Many people go about doing good deeds in their families, neighborhoods, organizations and church congregations. “Utah Valley’s Everyday Heroes” celebrates these unsung community members and brings to light their quiet contributions.

Rob Oliverson boards his bus at 6:20 a.m. every morning. With a strobe light to make his vehicle more visible, chains on his tires and a bucket with emergency supplies in case he gets stuck, he starts up the mountain to pick up his students.

And despite the snow, slush, winds and storms that can knock out his two-way radio, he wouldn’t trade his route to anyone.

“I know I can handle it,” Oliverson said. “So I am glad I can take those kids to school, safely, every day.”

Oliverson is one of eight bus drivers in the Alpine School District who drive up to the Suncrest neighborhood in southern Draper, on Traverse Mountain. A van also goes up to the area onto roads that are too steep for buses.

The drivers are handpicked by the district to drive its toughest routes.

“They’re experienced drivers,” said Joe Hayes, the director of transportation for the Alpine School District. “Many of those drivers are also our trainers.”

The drive is considered a speciality route due to the dangerous weather that can occur in the winter.

“The conditions in that area change very quickly,” Hayes said.

He said the district puts a lot of trust in those drivers to make the call if the route is safe or not that day. If drivers can’t make it, schools will put out a call to parents.

It’s a tight-knit group. Since the drivers stay on the routes, they see the same students every year. One driver, Hayes said, even shows up early to shovel the sidewalks where the students line up.

The buses on the Suncrest routes are replaced every five years for safety.

For the drivers, they know that the vehicles can handle the routes and snow.

“I would much rather drive my bus in the snow than my own four-wheel drive truck,” Oliverson said. “They are heavier. They weigh 32,000 lbs. They drive well in the snow.”

Becky Leach’s special education bus even has four-wheel drive.

After driving the routes, she’s formed a special bond with the students she picks up.

“My concerns are always the kids,” Leach said. “We have that issue with the safety of driving in the weather, but I always worry about my little kids, and I don’t want them to be scared.”

Even in the worst conditions, or when they have to temporarily pull over to wait out a storm, the drivers stay calm, knowing that it will keep the students calm, too.

The drivers are trained on the mountain and have a group text where they discuss weather conditions.

The route still has its challenges. There’s cloud cover that creates fog in the area and rough winds. The bus drivers can also get up to the area before the plows do.

The weather can vary greatly. Oliverson said the top of the mountain can be clear while there’s snow at the bottom.

“The hardest part is never knowing what you are getting into when you start going up,” Oliverson said.

He’s stayed on the routes because of the students. After driving the same group of elementary students for four years, they’ll quiz him on how many siblings they have.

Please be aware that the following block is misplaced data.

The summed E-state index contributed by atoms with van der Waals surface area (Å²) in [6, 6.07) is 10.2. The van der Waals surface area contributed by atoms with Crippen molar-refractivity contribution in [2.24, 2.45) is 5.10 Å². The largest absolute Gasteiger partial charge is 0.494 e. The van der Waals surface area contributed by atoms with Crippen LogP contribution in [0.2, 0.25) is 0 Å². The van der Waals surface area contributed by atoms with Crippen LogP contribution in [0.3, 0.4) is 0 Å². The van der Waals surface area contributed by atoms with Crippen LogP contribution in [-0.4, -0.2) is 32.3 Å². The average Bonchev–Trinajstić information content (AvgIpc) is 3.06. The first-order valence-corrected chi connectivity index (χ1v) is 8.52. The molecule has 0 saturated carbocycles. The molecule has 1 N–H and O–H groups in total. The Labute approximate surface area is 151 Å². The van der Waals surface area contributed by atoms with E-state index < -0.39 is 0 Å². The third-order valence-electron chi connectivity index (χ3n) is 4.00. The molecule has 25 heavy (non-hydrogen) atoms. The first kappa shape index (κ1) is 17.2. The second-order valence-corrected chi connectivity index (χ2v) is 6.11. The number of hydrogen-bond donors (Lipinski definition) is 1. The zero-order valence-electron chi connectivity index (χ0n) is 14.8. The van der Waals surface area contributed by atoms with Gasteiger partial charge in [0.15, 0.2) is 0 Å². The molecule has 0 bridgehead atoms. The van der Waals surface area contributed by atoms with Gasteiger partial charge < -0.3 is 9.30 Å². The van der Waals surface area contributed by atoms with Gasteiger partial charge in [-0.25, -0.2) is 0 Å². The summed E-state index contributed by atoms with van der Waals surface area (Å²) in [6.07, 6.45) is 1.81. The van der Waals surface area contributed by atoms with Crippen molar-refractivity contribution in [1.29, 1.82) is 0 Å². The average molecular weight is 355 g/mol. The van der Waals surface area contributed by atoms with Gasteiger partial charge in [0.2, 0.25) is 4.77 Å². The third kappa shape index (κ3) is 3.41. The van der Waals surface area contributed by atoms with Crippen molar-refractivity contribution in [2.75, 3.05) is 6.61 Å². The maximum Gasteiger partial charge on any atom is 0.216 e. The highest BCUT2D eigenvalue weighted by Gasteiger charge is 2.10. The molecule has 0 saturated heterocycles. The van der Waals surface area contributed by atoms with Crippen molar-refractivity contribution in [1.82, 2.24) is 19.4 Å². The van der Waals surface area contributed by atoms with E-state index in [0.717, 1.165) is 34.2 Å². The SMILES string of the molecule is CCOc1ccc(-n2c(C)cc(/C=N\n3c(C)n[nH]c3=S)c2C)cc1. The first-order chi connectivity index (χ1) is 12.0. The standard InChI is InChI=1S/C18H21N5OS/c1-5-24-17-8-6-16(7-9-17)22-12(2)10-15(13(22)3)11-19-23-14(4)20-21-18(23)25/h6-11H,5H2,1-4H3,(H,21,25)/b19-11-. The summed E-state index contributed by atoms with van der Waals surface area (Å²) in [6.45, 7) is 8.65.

Leach said it isn’t that the Suncrest route drivers are better than the other drivers. It’s that they have the confidence to tackle the route.

“It is a particular person who can drive that mountain,” Leach said.

The canyons present their own challenges.

“Go slow,” said Gary Hubbs, a driver who drives the Birdseye route up Spanish Fork Canyon to Indianola for the Nebo School District. “You go as slow as you have to be to be safe.”

Hubbs drives 35 miles up the canyon in order to pick up 20 students. He drives 70 students, total.

On Thursday, a snowstorm made the drive tough.

“I never saw the road once during the whole entire trip,” he said.

But if the bus drops off the students are late, the schools understand. Hubbs said the focus is on keeping the students safe.

He’s has had trips where the wind is blowing and he’s only able to see two feet in front of him. During those conditions, he’s recruited students to help him try to spot the posts to check that they’re still on the road as he drives at 2 mph.

With a cattle ranch and his church in the area, Hubbs personally knows many of the students. It’s those connections that made him switch from being an activities driver to a regular route.

“I wanted to do it for a long time just because I know all the families,” he said.

They’ll tease him that he drives like an old farmer. Hubbs shoots back that he is.

But knowing that he has to stick to a schedule can make driving slow mentally tough.

“Being in a school bus, it is always OK to be late, but you can never be early,” he said.

Lana Hiskey, a spokeswoman for the Nebo School District, said Hubbs has received district awards and is known for being safe, courteous, reliable and for cheering on athletes at games.

“He really is the best of the best,” she said.

Hubbs said he wouldn’t be able to do it without the district’s team, which includes supervisors who will drive buses when there’s a shortage of drivers and mechanics who are always willing to help.

“None of us would ever be able to do it if we didn’t have the most amazing mechanics,” Hubbs said. “They take care of us better than you could ever imagine.”